hen I sleep with the window open, I can hear the ocean from my bedroom. Last night, it fairly roared; I’ve never heard it so loud. The storm at sea seems to have whipped it to a frenzy, pounding the shore to release the energy absorbed from the sky.
Almost (but not quite) completely unrelated, on my way home to sleep by the ocean I heard a new (to me) version of a song I love: “Herman’s Hermits, singing “Wonderful World.” Not the very different song covered by Louis Armstrong and a host of others (including Israel Kamakawiwo’ole), but the Sam Cooke, Herb Alpert, and Lou Adler composition. Yes, Lou Adler should sound familiar. He was the producer behind Jan & Dean, Johnny Rivers, Carole King, among others. I first heard his name in a truly great Simon and Garfunkel tune from “Parsley, Sage, Rosemary, and Thyme” called “A Simple Desultory Philippic (Or How Was Robert McNamara’d Into Submission)” in which Adler is one of many names in what Drew Wheeler of CDNow calls a “stream-of-consciousness laundry-list of ’60s cultural touchstones, delivered as a self-consciously Dylanesque rant.”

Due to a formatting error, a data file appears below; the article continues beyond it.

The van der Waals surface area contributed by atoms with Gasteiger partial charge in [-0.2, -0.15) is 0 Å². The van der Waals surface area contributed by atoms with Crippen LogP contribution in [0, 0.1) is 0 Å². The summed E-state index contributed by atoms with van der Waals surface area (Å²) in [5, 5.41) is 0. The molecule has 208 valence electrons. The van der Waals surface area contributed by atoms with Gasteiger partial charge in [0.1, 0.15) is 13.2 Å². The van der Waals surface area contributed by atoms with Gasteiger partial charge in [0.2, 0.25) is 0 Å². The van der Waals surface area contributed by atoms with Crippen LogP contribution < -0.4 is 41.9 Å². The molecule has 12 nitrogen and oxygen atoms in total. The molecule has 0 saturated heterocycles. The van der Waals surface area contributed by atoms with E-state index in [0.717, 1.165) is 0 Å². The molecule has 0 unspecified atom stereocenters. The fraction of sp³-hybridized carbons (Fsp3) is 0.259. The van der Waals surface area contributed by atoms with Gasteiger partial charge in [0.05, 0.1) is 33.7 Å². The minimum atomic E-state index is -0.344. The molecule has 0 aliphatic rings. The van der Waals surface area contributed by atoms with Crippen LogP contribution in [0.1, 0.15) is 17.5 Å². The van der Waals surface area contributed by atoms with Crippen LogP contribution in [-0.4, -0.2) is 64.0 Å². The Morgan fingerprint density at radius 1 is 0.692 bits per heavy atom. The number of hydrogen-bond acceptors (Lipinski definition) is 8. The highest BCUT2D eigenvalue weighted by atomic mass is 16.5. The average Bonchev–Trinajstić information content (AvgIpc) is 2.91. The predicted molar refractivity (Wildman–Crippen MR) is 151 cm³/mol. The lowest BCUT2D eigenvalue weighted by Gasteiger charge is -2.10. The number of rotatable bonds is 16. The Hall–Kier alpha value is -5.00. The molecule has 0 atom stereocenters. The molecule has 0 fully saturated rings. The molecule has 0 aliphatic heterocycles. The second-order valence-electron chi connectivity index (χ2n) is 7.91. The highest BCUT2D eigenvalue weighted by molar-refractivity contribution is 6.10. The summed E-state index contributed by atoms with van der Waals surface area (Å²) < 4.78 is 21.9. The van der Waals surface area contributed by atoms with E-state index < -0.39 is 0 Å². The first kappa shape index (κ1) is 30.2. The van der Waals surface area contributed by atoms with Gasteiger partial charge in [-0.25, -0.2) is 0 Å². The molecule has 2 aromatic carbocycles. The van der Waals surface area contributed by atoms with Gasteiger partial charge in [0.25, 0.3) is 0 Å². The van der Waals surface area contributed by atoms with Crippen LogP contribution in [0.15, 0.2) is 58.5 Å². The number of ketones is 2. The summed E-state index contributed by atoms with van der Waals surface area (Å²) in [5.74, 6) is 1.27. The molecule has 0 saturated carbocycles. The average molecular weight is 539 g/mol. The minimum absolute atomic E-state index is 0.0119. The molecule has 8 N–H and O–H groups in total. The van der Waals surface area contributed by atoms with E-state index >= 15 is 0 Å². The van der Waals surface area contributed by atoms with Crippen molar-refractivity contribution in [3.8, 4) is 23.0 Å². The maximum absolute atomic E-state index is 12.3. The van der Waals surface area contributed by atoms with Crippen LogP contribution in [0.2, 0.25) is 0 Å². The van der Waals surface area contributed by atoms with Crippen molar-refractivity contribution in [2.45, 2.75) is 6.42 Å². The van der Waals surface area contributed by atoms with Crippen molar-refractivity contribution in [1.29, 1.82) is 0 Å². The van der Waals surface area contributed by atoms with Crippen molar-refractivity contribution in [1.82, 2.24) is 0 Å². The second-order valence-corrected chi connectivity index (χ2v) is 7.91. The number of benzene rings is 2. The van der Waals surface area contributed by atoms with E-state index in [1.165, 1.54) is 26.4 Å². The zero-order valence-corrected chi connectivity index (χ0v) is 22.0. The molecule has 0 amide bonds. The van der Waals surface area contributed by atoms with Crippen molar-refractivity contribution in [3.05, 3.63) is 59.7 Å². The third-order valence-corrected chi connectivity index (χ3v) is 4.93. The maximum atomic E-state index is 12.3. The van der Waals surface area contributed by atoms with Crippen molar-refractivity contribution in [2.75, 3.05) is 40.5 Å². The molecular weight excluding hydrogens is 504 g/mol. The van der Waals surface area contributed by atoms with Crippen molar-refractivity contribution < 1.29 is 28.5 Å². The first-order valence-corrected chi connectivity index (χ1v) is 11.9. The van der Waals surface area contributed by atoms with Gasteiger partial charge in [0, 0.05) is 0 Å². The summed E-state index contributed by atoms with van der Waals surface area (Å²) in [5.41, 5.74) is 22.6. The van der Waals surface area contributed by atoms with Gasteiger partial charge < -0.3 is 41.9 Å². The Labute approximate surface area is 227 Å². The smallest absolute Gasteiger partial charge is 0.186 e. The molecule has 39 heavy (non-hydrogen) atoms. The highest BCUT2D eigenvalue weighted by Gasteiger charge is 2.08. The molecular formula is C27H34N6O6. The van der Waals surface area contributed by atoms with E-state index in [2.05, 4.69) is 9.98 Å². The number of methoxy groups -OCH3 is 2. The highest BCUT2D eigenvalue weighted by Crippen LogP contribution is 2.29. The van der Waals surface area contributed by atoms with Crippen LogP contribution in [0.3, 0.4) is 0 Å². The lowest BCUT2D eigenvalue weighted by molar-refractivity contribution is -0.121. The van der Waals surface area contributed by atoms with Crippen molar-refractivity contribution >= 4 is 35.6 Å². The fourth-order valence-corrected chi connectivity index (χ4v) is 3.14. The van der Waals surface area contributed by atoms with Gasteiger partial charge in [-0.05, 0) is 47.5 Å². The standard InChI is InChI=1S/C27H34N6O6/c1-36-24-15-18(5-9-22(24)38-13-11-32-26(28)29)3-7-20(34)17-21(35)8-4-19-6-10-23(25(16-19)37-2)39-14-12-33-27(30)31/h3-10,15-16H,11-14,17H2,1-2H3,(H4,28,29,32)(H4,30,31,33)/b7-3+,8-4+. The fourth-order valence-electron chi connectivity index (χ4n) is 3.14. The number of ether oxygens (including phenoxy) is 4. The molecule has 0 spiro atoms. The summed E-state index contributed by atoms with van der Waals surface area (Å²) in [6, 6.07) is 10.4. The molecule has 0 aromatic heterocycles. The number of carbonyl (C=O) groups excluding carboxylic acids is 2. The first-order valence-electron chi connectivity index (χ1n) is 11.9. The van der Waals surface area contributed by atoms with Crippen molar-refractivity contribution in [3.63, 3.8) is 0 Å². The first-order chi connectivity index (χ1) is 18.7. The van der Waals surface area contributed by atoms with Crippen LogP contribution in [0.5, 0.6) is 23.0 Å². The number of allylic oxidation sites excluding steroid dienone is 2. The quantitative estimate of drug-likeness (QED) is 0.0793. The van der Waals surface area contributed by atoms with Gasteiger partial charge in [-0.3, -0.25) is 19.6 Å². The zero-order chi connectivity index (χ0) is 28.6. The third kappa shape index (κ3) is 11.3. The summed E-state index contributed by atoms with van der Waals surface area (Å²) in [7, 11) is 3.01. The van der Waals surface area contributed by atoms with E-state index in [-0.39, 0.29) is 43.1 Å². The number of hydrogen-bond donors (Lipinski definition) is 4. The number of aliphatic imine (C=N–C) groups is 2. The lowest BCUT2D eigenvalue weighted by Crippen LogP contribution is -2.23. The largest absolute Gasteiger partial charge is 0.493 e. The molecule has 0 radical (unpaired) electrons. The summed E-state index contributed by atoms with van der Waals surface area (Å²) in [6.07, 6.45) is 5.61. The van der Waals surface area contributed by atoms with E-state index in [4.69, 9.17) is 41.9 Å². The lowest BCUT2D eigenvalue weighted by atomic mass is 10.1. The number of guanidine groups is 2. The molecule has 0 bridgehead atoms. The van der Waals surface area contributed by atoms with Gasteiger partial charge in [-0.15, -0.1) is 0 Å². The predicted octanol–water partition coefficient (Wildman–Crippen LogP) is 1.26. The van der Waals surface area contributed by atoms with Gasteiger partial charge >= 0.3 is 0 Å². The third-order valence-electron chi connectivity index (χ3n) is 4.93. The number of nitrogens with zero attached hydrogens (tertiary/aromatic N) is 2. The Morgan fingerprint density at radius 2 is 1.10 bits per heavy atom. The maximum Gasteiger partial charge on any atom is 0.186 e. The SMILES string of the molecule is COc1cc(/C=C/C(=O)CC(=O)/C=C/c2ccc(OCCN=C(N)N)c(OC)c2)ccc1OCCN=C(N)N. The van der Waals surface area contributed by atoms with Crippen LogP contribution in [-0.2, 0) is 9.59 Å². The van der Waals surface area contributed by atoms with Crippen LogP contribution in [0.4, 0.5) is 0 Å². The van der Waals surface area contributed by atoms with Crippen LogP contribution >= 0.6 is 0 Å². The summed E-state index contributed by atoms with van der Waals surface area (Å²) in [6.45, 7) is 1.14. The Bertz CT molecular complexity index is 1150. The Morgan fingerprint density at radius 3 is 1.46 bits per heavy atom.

Having been written by three famous names in the music world, I’ve always found it appropriate and fun (and heavenly) to have it recorded by three names perhaps more well known: James Taylor, Paul Simon, Art Garfunkel. Released on Art Garfunkel’s “Watermark” way back in 1977, I was introduced to this version by my sister’s boyfriend (to whom she’s been married for over twenty years now.) Danny’s a sensitive and intelligent guy who has introduced me to a lot of wonderful music over the last quarter century.
This particular “Wonderful World” has also been recorded by Bryan Ferry of Roxy Music, Don McLean, and, as I mentioned, Herman’s Hermits. But don’t buy their greatest hits for this version; buy it for “Mrs. Brown You’ve Got A Lovely Daughter”, “I’m Henry The VIII, I Am”, “There’s A Kind Of Hush All Over The World”, and “I’m Into Something Good”, a Carole King composition that lifts my heart every time I hear it.